Os mais antigos artefatos de ouro conhecidos estão localizados na necrópole de Varna, foi enterrado há 6.500 anos

Os mais antigos artefatos de ouro conhecidos estão localizados na necrópole de Varna, um cemitério de 4.560-4.450 aC na costa búlgara do Mar Negro.

Internacionalmente considerada um dos mais importantes sítios arqueológicos pré-históricos do mundo, a necrópole de Varna (também chamada de Cemitério de Varna) é um importante cemitério na zona industrial ocidental de Varna. Vem do período calcolítico (período do cobre) da cultura de Varna, que existiu há cerca de 6.000-6.500 anos.

Até agora, um total de 294 túmulos com cerca de 3.000 artefatos de ouro foram descobertos na necrópole de Varna, de acordo com a Arqueologia da Bulgária. Embora muitos túmulos de elite tenham sido descobertos, há um que se destaca entre os outros – o túmulo 43. Os arqueólogos descobriram os restos mortais de um homem alto que parecia um governante ou líder.

The golden treasure in Varna was accidentally discovered in 1972 during the construction of a tin factory on site, when a 22-year-old excavator operator named Raycho Marinov dug up several artifacts and collected them in a shoe box. and brought him to his house. . A few days later, he decided to contact some local archaeologists and let them know about the discovery.

Subsequently, a total of 294 calcolithic graves were excavated in the necropolis. Using radiocarbon dating, the tombs of the Copper Age, where the golden treasure of Varna was found, date back to 4,560-4,450 BC.

All these strange treasures are the product of ancient European human civilization, which developed during the Neolithic and Chalcolithic period in present-day Bulgaria and the rest of the Balkans, the Lower Danube, and the west coast of the Black Sea. Some scholars call this prehistoric civilization “old Europe.”

Discoveries from the necropolis suggest that Varna’s culture had trade relations with remote areas of the Black Sea and the Mediterranean, and that rock salt was probably exported from Provadiya-Solnitsata (“Salt Well”). Archaeologists also believe that the seashells of the Mediterranean mollusk Spondyla found in the tombs of the necropolis of Varna and other chalcolitic sites in northern Bulgaria were probably used as a type of coin in this ancient culture.

Subsequently, a total of 294 calcolithic graves were excavated in the necropolis. Using radiocarbon dating, the tombs of the Copper Age, where the golden treasure of Varna was found, date back to 4,560-4,450 BC.

All these strange treasures are the product of ancient European human civilization, which developed during the Neolithic and Chalcolithic period in present-day Bulgaria and the rest of the Balkans, the Lower Danube, and the west coast of the Black Sea. Some scholars call this prehistoric civilization “old Europe.”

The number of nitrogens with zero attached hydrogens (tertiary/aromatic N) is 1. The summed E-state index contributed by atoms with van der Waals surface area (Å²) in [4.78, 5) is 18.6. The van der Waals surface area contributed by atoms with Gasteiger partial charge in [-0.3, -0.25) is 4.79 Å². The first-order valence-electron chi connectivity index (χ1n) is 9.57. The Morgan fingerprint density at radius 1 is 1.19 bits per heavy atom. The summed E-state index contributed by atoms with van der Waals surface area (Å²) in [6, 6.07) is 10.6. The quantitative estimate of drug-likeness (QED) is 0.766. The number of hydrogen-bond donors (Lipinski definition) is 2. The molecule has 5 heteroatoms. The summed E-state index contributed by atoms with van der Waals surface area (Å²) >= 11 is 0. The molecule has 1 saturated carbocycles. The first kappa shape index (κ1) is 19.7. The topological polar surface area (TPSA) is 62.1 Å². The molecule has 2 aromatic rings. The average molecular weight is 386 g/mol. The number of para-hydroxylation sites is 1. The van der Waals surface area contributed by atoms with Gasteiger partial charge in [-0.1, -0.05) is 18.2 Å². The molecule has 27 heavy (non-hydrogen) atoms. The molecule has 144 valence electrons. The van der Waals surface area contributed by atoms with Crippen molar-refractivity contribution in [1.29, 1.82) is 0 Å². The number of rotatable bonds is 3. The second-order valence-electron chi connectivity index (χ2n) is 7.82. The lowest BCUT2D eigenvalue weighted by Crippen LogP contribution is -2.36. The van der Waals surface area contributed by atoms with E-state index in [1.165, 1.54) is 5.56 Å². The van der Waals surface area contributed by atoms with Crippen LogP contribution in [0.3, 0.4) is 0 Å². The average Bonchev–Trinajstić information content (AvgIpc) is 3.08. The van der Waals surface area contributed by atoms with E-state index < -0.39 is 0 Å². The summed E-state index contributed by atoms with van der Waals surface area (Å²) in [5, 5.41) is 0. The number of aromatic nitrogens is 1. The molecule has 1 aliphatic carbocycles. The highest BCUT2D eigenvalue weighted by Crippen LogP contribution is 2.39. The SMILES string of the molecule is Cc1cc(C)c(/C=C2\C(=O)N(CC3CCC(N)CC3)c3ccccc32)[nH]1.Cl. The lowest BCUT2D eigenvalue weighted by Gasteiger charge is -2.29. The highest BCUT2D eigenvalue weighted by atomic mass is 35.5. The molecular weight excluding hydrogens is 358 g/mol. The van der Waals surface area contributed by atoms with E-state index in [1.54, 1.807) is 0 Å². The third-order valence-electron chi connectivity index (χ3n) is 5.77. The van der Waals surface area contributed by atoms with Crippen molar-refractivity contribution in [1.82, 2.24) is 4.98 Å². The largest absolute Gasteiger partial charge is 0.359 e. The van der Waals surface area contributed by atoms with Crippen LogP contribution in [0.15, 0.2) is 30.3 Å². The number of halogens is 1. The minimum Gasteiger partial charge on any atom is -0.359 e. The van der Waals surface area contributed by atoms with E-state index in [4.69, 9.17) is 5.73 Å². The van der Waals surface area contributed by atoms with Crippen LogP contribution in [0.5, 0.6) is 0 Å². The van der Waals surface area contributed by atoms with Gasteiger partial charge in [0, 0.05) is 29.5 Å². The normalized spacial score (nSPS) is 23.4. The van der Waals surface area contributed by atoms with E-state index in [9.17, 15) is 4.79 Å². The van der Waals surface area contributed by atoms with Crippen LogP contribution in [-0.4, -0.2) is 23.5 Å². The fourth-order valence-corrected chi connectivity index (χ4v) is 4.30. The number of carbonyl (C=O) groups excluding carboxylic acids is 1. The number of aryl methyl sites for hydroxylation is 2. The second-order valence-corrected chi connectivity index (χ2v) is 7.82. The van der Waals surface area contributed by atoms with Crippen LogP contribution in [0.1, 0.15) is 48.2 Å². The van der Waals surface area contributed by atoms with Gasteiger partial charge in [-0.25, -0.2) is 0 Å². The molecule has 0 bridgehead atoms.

Discoveries from the necropolis suggest that Varna’s culture had trade relations with remote areas of the Black Sea and the Mediterranean, and that rock salt was probably exported from Provadiya-Solnitsata (“Salt Well”). Archaeologists also believe that the seashells of the Mediterranean mollusk Spondyla found in the tombs of the necropolis of Varna and other chalcolitic sites in northern Bulgaria were probably used as a type of coin in this ancient culture.

Gold items include 10 large applications, a large number of rings, some of which hang on strings, two necklaces, chains, something like a gold phallus, gold bow ornaments, a stone ax and a copper ax with gold. ornaments such as bows with gold applications.

In another tomb explored on site, Tomb No. 36 – a symbolic tomb – archaeologists found more than 850 gold items including a tiara, earrings, necklace, belt, bracelet, breastplate, gold scepter with hammer, gold model. in one pruning, two gold bars representing animals and 30 models of horn heads.

The objects were found covered with a gold-wrapped cloth that lined the outlines of the human body with numerous artifacts on the right, indicating that the tomb had a male burial mound. Gold artifacts were once interpreted by archaeologists as royal insignia.

Sepulturas “reais” semelhantes também são encontradas nas sepulturas nº. 1, 4 e 5 na necrópole calcolítica em Varna. Muitos achados da necrópole calcolítica de Varna são vistos como uma celebração do papel do ferreiro, que como criador substituiu o papel da Grande Mãe e transformou o mundo matriarcal em um mundo patriarcal.

Na cultura do cálculo, a posição do carpinteiro era comparável à do rei, porque o metal era um símbolo do estado e não um meio econômico na época.

Cerca de 30% da área acidentada da necrópole ainda não foi escavada.

 

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